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Kathryn Price’s “Film: The Art of Analyzing Society” Episode 2

todayJuly 8, 2013 10

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A picture of director Richard Kidd
Richard Kidd, the director of “The 101 Ranch”

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By: Kathryn Price

History—it is not everyone’s favorite subject, but we are all part of it. It is the reason why we live where we do and how society has grown in this way. This is why the Hays County Historical Commission put together the documentary “The 101 Ranch-The story of the Kuyendall Family”. I was able to talk to the dignified director Richard Kidd about this film and how easily available this work and others are to the public.

“The reason we do these is so people can learn something out about Hays County,” Kidd says. “They come away from the program wanting to find out more, ask questions, whatever. So we distribute these to all the libraries in the county, to all the high schools. They sell them at all the screenings and we make sure there is a screening in each of our communities around the county.”

In “The Ranch 101”, Richard Kidd focuses on the lives of the Kuyendall Family as they endure the hardships of maintaining a large farm.

“Pretty straight forward right out The 101 Ranch was the largest cattle ranch operating in Hays County it was over 11,000 acres,” Kidd says. “Which just happened to be the largest, so that’s why we told their story. The Kuyendall Family, who started it, moved to Central Texas in 1902 and purchased all the land between Buda and Drift wood. We basically just wanted to tell that story what it was like for them. That was before automobiles so everything was done on horseback.”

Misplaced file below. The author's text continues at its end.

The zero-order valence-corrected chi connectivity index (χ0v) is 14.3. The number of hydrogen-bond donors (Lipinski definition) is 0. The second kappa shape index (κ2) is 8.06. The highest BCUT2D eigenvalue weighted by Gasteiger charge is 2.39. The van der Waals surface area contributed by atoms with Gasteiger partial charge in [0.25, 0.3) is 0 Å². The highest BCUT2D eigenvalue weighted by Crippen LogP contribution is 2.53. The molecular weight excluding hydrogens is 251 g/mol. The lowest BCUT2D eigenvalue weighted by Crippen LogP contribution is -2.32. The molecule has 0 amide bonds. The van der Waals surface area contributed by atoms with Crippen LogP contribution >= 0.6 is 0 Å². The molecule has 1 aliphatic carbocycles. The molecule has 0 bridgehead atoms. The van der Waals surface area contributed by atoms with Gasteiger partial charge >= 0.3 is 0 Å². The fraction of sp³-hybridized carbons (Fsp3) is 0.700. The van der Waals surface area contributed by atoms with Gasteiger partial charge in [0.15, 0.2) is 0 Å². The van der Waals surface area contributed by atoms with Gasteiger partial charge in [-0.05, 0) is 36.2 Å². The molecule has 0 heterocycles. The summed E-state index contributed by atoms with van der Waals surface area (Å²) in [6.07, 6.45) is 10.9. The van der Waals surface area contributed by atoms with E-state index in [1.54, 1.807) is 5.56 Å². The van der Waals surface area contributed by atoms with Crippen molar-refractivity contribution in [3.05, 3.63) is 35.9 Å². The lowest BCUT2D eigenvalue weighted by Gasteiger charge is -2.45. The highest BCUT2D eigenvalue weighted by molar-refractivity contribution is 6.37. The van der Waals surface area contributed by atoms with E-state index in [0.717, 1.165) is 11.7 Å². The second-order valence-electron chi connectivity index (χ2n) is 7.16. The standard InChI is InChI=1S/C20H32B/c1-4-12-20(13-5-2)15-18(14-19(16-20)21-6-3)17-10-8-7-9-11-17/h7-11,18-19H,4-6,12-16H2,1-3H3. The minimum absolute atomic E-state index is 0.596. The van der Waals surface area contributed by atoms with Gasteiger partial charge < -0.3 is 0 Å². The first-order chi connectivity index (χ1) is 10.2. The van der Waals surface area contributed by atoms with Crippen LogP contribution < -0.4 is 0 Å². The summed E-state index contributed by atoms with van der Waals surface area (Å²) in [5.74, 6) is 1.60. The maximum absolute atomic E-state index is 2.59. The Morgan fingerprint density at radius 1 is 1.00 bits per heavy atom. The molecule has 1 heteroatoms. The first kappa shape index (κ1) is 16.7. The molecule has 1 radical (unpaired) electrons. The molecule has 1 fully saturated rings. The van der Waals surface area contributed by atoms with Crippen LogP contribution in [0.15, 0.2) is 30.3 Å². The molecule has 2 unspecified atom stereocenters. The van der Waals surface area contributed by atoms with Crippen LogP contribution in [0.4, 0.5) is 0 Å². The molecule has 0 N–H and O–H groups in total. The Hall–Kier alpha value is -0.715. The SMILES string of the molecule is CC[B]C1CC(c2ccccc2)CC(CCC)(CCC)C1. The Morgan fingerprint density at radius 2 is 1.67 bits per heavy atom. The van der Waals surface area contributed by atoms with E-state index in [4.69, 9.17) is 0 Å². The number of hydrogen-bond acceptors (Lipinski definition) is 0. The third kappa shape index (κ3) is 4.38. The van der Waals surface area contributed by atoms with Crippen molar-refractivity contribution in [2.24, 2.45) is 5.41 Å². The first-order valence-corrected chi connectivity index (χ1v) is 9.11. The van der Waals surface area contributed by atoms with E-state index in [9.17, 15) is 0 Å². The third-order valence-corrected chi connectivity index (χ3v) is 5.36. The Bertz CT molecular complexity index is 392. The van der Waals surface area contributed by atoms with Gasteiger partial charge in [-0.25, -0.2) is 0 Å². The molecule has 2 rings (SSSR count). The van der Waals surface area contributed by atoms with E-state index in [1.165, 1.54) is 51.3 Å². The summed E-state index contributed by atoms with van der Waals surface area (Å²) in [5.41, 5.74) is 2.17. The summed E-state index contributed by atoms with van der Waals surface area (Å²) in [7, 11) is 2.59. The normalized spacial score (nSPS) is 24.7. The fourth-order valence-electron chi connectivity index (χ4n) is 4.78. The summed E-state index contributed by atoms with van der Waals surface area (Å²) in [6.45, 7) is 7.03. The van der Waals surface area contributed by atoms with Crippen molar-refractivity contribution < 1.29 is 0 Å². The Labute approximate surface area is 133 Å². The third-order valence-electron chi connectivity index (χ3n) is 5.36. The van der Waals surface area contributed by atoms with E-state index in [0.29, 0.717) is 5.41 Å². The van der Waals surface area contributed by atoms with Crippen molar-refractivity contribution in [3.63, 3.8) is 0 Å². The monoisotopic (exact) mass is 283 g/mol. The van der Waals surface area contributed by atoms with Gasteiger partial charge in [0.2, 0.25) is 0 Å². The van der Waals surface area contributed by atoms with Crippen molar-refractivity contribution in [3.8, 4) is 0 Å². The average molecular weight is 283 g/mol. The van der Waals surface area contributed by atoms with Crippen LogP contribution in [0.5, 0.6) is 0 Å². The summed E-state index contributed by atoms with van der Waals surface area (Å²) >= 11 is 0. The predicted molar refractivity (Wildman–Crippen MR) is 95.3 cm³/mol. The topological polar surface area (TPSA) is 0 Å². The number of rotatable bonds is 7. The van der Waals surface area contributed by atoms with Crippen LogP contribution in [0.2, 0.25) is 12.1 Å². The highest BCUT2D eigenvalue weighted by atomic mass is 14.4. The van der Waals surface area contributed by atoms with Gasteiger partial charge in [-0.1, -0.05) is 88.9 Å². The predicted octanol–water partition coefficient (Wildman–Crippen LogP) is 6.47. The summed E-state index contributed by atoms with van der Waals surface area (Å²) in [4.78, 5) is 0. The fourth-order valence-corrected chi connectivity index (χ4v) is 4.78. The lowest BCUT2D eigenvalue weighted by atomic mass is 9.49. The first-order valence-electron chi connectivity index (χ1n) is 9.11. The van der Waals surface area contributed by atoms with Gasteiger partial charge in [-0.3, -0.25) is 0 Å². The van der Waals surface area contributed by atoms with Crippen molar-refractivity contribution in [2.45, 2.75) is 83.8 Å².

The screening for this film was last Sunday, June 23rd, at Texas Music Theater. Plenty of refreshments were served after wards by a wonderful cowboy and girl staff.

The film follows the family’s daily events told from the point of view of members of the family, including Aunt Dora, Maggie’s sister, and two of Dorothy’s children. Aunt Dora’s long preserved diary entries narrate the changes the family went through in the 1900’s. Aunt Dora’s observations could be comically ironic– she noted how you can never be alone in this world now with a telephone box, autos and airships. This statement is true to today’s technology and now with cell phones any person is at hand reach.

Marshell Kuyendall does talk about how all four kids of Maggies did get a divorce. He pointed out how divorce was a taboo in the early 1900’s and seemed to emphasize that the Kuyendall children were a tough bunch.

The family lived off the land with handsome profits. Soon the children were able to split up the ranch to raise cattle and garden as they wanted. Shortly after the land was slowly bought out, and today the 101 Ranch is no more. The film shows how everything good does sadly reach an end. Fortunately Maggie’s grandchildren have only happy memories of the ranch.

You can find this film and others at your local library. Richard Kidd is now working on exhibits for The Hays County Court House.

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